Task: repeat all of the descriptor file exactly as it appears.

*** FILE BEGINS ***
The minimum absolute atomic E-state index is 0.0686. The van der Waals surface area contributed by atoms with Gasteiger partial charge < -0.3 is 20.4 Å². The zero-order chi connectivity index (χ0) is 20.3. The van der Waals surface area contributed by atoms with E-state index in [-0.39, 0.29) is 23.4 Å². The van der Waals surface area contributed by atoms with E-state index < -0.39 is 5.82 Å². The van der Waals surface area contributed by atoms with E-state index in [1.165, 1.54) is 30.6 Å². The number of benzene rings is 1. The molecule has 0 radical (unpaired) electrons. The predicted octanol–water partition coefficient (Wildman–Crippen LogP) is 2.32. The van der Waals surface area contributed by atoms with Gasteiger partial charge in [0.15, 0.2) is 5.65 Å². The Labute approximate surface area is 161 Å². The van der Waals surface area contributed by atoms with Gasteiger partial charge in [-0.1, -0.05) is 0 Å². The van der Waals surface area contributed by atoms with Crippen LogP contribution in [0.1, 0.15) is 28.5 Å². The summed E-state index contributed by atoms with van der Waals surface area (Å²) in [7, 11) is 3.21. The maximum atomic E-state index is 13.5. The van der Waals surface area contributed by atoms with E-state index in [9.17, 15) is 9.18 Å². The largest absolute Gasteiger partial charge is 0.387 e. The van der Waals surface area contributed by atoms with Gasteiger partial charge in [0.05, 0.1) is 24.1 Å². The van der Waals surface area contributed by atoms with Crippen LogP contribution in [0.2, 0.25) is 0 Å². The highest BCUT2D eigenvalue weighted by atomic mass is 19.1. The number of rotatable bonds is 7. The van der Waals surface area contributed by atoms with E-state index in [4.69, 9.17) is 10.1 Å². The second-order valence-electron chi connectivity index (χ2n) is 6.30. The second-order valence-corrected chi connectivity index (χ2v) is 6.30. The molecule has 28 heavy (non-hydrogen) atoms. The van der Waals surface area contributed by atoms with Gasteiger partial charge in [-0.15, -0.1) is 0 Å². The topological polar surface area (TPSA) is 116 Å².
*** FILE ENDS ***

The minimum absolute atomic E-state index is 0.0686. The van der Waals surface area contributed by atoms with Gasteiger partial charge < -0.3 is 20.4 Å². The zero-order chi connectivity index (χ0) is 20.3. The van der Waals surface area contributed by atoms with E-state index in [-0.39, 0.29) is 23.4 Å². The van der Waals surface area contributed by atoms with E-state index < -0.39 is 5.82 Å². The van der Waals surface area contributed by atoms with E-state index in [1.165, 1.54) is 30.6 Å². The number of benzene rings is 1. The molecule has 0 radical (unpaired) electrons. The predicted octanol–water partition coefficient (Wildman–Crippen LogP) is 2.32. The van der Waals surface area contributed by atoms with Gasteiger partial charge in [0.15, 0.2) is 5.65 Å². The Labute approximate surface area is 161 Å². The van der Waals surface area contributed by atoms with Gasteiger partial charge in [-0.1, -0.05) is 0 Å². The van der Waals surface area contributed by atoms with Crippen LogP contribution in [0.1, 0.15) is 28.5 Å². The summed E-state index contributed by atoms with van der Waals surface area (Å²) in [7, 11) is 3.21. The maximum atomic E-state index is 13.5. The van der Waals surface area contributed by atoms with E-state index in [9.17, 15) is 9.18 Å². The largest absolute Gasteiger partial charge is 0.387 e. The van der Waals surface area contributed by atoms with Gasteiger partial charge in [0.05, 0.1) is 24.1 Å². The van der Waals surface area contributed by atoms with Crippen LogP contribution in [0.2, 0.25) is 0 Å². The highest BCUT2D eigenvalue weighted by atomic mass is 19.1. The number of rotatable bonds is 7. The van der Waals surface area contributed by atoms with E-state index in [4.69, 9.17) is 10.1 Å². The second-order valence-electron chi connectivity index (χ2n) is 6.30. The second-order valence-corrected chi connectivity index (χ2v) is 6.30. The molecule has 28 heavy (non-hydrogen) atoms. The van der Waals surface area contributed by atoms with Gasteiger partial charge in [-0.15, -0.1) is 0 Å². The topological polar surface area (TPSA) is 116 Å².